Bunger ordered released on bond [Daily News, Bowling Green, Ky.]
(Daily News (Bowling Green, KY) Via Acquire Media NewsEdge) Sept. 21--A judge ordered Adam Bunger released on bond Friday pending the resolution of the federal weapons case against him, although a prosecutor asserted that Bunger's criminal conduct goes beyond what has already been alleged in a sworn complaint.
Bunger, 33, of Bowling Green, has been accused in court documents of shipping firearms in foreign commerce, shipping in foreign commerce a firearm with an obliterated serial number and delivering or causing delivery for shipment in foreign commerce to persons other than licensed individuals a package containing a firearm or ammunition without notice to the carrier.
He was arrested Tuesday after an investigation by the federal Bureau of Alcohol, Tobacco, Firearms and Explosives.
U.S. Magistrate Judge Brent Brennenstuhl allowed Bunger to be freed on a $25,000 unsecured bond. Bunger's mother, Robin Spinks, will act as his third-party custodian.
ATF Special Agent David Hayes said in a criminal complaint that Bunger used aliases to ship disassembled firearms hidden within hollowed video game systems and other electronic items to foreign countries with strict gun regulations.
A package shipped from Bowling Green to Australia in June by "John Smith" was found to contain components of a 9 mm pistol concealed in an Xbox video game console, according to the complaint.
Australian authorities notified the ATF that postal authorities intercepted three parcels in July and August that had been destined for Australia, the United Kingdom and Sweden.
Two postal clerks shown a photo lineup identified Bunger as the man who tried to send the packages, which contained firearm components hidden within a video game system, a DVD player and a metal computer switching power supply box. One of the guns had the serial number removed, according to the complaint.
At a detention hearing Friday in U.S. District Court in Bowling Green, Assistant U.S. Attorney Jo Lawless said Bunger had been selling guns since September 2012, finding customers via Black Market Reloaded, an online retailer that occupies a part of the Internet known as the "deep web," which can be accessed only by downloading software that protects a computer user's identity.
Lawless said that at one point Bunger had been receiving 100 private messages a day regarding sales of guns.
Lawless moved to have Bunger kept in jail while his case is pending, saying that the government anticipates bringing additional charges against him.
The prosecutor said Bunger is associated with posts on another online account that sold stolen credit cards, fake IDs, hacked PayPal account information, marijuana, hallucinogenic mushrooms and silver bouillon.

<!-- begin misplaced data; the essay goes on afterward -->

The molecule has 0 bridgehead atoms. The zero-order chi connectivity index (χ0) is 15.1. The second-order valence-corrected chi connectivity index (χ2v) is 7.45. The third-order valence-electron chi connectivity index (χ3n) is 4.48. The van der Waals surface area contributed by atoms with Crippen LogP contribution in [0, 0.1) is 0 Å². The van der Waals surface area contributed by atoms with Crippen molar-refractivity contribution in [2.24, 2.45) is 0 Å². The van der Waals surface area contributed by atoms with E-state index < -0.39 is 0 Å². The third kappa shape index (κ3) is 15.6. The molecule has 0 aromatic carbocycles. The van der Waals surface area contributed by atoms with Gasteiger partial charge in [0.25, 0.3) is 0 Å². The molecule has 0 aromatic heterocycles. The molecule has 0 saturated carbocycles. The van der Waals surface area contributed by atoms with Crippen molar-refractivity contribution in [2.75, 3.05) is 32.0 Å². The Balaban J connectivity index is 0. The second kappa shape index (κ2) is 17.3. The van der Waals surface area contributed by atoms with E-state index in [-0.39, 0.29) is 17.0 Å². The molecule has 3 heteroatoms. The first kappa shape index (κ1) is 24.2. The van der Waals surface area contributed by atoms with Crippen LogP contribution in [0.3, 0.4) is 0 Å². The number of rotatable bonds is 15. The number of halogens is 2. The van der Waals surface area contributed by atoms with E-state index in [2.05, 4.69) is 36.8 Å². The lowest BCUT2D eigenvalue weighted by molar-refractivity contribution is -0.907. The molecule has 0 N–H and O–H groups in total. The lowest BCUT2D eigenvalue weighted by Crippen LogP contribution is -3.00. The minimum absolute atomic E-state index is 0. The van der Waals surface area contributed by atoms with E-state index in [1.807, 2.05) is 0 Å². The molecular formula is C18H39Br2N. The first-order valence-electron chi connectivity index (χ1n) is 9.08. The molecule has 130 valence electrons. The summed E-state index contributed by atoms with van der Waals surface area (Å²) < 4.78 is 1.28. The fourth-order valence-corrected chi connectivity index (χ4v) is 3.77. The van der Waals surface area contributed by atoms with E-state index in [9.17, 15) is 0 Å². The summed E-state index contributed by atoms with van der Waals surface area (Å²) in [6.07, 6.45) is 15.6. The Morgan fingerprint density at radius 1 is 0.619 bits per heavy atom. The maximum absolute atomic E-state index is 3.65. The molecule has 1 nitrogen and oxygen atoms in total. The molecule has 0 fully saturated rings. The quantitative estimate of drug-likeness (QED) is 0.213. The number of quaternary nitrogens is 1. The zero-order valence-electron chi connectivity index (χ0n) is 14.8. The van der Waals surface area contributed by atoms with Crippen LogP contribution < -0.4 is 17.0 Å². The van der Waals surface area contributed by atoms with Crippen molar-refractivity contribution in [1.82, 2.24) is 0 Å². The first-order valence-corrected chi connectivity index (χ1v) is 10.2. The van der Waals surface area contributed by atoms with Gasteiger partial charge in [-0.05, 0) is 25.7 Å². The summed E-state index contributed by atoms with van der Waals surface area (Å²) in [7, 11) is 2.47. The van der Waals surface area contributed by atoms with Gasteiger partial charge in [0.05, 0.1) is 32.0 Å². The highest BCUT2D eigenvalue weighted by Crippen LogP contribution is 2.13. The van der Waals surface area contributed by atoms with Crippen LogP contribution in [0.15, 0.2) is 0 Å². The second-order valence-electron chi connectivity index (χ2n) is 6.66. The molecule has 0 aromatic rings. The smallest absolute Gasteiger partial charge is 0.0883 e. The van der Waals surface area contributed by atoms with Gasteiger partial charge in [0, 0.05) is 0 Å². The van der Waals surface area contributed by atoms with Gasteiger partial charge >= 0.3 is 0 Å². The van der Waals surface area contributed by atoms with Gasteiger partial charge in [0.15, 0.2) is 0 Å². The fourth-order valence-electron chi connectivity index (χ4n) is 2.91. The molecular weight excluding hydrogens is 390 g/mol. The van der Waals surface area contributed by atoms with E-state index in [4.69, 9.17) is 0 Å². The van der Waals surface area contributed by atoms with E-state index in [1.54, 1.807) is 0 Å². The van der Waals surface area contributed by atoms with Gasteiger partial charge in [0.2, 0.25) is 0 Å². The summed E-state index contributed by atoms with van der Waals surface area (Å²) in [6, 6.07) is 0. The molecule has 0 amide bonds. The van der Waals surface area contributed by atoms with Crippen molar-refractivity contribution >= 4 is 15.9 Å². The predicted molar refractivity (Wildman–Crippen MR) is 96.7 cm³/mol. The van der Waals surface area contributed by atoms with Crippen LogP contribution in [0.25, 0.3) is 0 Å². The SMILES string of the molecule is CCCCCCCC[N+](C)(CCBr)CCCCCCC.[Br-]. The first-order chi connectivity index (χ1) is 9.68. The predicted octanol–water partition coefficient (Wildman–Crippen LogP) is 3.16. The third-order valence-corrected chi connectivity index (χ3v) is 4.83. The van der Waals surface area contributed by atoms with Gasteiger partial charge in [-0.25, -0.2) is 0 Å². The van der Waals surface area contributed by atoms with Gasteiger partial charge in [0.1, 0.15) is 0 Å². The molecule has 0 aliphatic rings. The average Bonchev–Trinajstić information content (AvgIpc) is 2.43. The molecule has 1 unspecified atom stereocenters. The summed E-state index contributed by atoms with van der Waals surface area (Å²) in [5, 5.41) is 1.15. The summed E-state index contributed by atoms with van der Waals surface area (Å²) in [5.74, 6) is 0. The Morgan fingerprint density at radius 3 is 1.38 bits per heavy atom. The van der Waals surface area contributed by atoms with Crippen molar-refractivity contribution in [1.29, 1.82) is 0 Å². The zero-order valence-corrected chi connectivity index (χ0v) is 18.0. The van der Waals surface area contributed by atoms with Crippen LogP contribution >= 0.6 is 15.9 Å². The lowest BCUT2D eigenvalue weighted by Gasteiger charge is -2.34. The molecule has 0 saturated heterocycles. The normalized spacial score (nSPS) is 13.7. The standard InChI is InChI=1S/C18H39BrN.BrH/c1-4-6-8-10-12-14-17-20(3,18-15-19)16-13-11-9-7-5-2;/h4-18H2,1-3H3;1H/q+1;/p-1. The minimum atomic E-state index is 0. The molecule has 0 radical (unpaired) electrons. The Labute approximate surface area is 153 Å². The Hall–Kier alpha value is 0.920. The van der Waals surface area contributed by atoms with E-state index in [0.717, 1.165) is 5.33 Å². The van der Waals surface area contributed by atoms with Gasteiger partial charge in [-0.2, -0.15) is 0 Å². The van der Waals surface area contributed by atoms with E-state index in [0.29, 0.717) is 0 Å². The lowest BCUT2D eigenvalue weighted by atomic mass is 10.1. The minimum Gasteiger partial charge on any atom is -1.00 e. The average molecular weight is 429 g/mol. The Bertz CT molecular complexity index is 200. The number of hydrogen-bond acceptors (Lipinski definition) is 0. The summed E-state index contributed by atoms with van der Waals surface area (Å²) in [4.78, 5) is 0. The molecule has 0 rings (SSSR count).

"He has no serious criminal history, but, man, he has gone from 0 to 100," Lawless said. "We do not often see these kinds of offenses committed by citizens of the commonwealth ... it's a little mind-boggling. He's involved in a level of criminality that we do not often see here."
To support her motion, Lawless argued that Bunger was a flight risk because he lacks steady employment and has few community ties other than relatives who live in the area.
Laura Wyrosdick, Bunger's court-appointed attorney, contested Lawless' assertion that Bunger made the posts on the online account that sold the drugs and other illicit goods and said that it had not been verified whether Bunger actually made the posts.
"I don't think that's enough to keep him in custody based on speculation when we don't know if it's the same person writing these messages," Wyrosdick said.
Wyrosdick said Bunger's mother agreed to act as third-party custodian and would allow Bunger to live with her if he were to be released on bond. Spinks testified that there were no weapons in her house and she would be willing to remove all computers from the house while Bunger was released on bond.
Spinks said she and Bunger had not been on good terms several months ago after an argument, but she said the argument was over "nothing serious."
Brennenstuhl said he did not believe Bunger posed a risk to the community based on the charges against him and ordered Bunger released after hearing from Spinks.
"I'm taking a chance with you that you won't take off on me," Brennenstuhl said to Bunger.
The judge ordered that there be no firearms, destructive devices or computers in the household, and Bunger is not to have access to computers, smartphones or other Internet-enabled devices. Bunger was also "strongly encouraged" by Brennenstuhl to get a job while he was out on bond.
-- Justin Story covers court news. Follow him on Twitter at twitter.com/jstorydailynews or visit bgdailynews.com.
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